For some baseball players, social media and interacting with the public can be too toxic and distracting. But for Trevor Bauer, just the opposite is true.
Originally drafted by the Arizona Diamondbacks, Bauer spent one Major League season out west before landing in Cleveland and spending six-and-a-half seasons with the Indians. A former All-Star pitcher and Cy Young candidate, Bauer was traded to the Reds in 2019 and posted just a 2-5 record in his first year in Cincinnati.
The good news for the impending free agent? He bounced back in 2020, going 5-4 with an MLB-best 1.73 ERA over 73 innings. Of his 11 starts, two were complete-game shutouts, which was also a league-best. He allowed just 14 earned runs on 41 hits, surrendering nine home runs and 17 walks while striking out 100 opposing batters. He finished with a league-best 5.1 hits per inning, while his WHIP (0.795) and ERA+ (276) were both AL-bests.
Signing Bauer provides a team with an incredible top-of-the-rotation starter who can be an impact player for several years to come. However, some teams might fear he is not worth the headache. Is that really a justifiable concern?
Perhaps. After all, no team should aggressively court a player if they don’t feel 100 percent comfortable in signing him. The big concern with Bauer is his filter on social media. His attack on a female college student—which he later apologized for—in 2019 was one of the stronger confrontations he has been a part of on Twitter, though it’s not the only one.
However, outside of the occasional counter-attacks he fires at critics—which become inexcusable if they cross the line, much like they did in the 2019 incident—who call out his actions, pitching styles, or the like, he has been a very positive presence. His love and passion for growing the game and making baseball more attractive to the younger generation is something that baseball has really never seen from an active player. In fact, he has had such a positive impact on this realm of baseball and its marketing that some fans and analysts have mentioned that Bauer would make a great commissioner of the league if he weren’t a player.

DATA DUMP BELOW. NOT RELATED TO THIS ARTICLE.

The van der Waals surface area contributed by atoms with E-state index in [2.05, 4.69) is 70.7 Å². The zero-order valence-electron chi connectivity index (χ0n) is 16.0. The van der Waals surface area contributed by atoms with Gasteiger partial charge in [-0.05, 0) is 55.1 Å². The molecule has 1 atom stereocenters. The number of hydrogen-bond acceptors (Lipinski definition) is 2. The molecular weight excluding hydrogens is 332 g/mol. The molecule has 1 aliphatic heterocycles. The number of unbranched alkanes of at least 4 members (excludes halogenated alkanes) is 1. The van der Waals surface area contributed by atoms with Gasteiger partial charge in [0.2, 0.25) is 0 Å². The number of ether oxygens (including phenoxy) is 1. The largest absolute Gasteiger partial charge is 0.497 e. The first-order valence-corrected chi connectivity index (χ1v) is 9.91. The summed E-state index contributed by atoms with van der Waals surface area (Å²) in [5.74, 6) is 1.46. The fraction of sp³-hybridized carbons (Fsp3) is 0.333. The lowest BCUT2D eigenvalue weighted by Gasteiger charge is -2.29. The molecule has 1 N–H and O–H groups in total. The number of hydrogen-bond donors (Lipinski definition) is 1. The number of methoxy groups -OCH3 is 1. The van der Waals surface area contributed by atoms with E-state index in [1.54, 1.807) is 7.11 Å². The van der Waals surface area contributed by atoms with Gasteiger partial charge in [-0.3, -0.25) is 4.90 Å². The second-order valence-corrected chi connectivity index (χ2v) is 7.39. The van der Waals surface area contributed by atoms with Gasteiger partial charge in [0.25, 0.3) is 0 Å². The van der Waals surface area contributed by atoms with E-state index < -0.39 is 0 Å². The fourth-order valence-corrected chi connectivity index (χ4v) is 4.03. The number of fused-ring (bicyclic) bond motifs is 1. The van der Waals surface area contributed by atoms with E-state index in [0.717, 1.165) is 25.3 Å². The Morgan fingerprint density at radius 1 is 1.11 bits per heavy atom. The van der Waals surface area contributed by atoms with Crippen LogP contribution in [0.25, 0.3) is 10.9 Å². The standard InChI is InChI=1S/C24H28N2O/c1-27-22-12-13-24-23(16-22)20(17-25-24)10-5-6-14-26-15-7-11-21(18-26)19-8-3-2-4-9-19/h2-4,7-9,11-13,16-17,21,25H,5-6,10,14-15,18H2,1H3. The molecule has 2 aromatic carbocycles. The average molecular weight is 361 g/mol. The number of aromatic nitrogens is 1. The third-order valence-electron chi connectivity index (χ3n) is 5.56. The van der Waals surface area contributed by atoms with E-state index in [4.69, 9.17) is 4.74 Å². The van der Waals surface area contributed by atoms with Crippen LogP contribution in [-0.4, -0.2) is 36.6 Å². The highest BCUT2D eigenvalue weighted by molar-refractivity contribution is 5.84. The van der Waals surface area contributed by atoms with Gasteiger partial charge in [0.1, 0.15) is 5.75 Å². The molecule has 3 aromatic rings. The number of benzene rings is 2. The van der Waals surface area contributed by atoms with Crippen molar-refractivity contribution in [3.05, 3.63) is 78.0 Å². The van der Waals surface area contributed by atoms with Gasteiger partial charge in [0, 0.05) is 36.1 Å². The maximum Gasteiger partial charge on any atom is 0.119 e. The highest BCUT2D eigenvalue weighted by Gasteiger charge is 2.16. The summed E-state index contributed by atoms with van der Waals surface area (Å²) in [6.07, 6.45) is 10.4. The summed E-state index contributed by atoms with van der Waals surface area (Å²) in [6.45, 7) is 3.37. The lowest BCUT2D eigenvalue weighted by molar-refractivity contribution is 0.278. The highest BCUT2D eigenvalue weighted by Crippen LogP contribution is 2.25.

Long story short: yes, there are justifiable concerns about how he conducts himself on social media. His behavior isn’t for everyone and he has crossed the line in the past. But he has still impacted the game of baseball in a positive way. So even if a general manager is that concerned about how he conducts himself online, Bauer’s Twitter presence shouldn’t be a reason to turn away any teams.
Now, let’s get to the money.
The Reds extended an $18.9 million qualifying offer to Bauer on Sunday, meaning he can return to the team on a one-year deal for the aforementioned amount of money or reject the contract and hit the open market. If he signs elsewhere, the Reds will receive draft pick compensation.
Bauer will surely reject Cincinnati’s offer, despite what is expected to be a tough offseason for free agents. While he may receive a contract worth less than he deserves, he’ll surely still fetch more than $20 million annually.
Bauer has also mentioned that he could sign a one-year deal, though he’s certainly not limiting his parameters to such a contract.
Finally, it does not appear that Bauer has ruled out any specific teams, leaving him an open market of 30 prospective landing spots. One top team that comes to mind as a suitor for Bauer is the New York Mets, who might open their wallets and make a big splash under new ownership. The Atlanta Braves and Philadelphia Phillies are also expected to be interested, as are the New York Yankees and Boston Red Sox. The San Diego Padres and Los Angeles Angels are less likely but definitely remain in the mix as the market heats up.
Bauer is one of the best players in baseball and he will get paid like one this offseason. Time will tell if we’re talking closer to one year at $20 million or five years at $125 million, but one thing is clear: one of the most exciting pitchers in the league is about to cash in.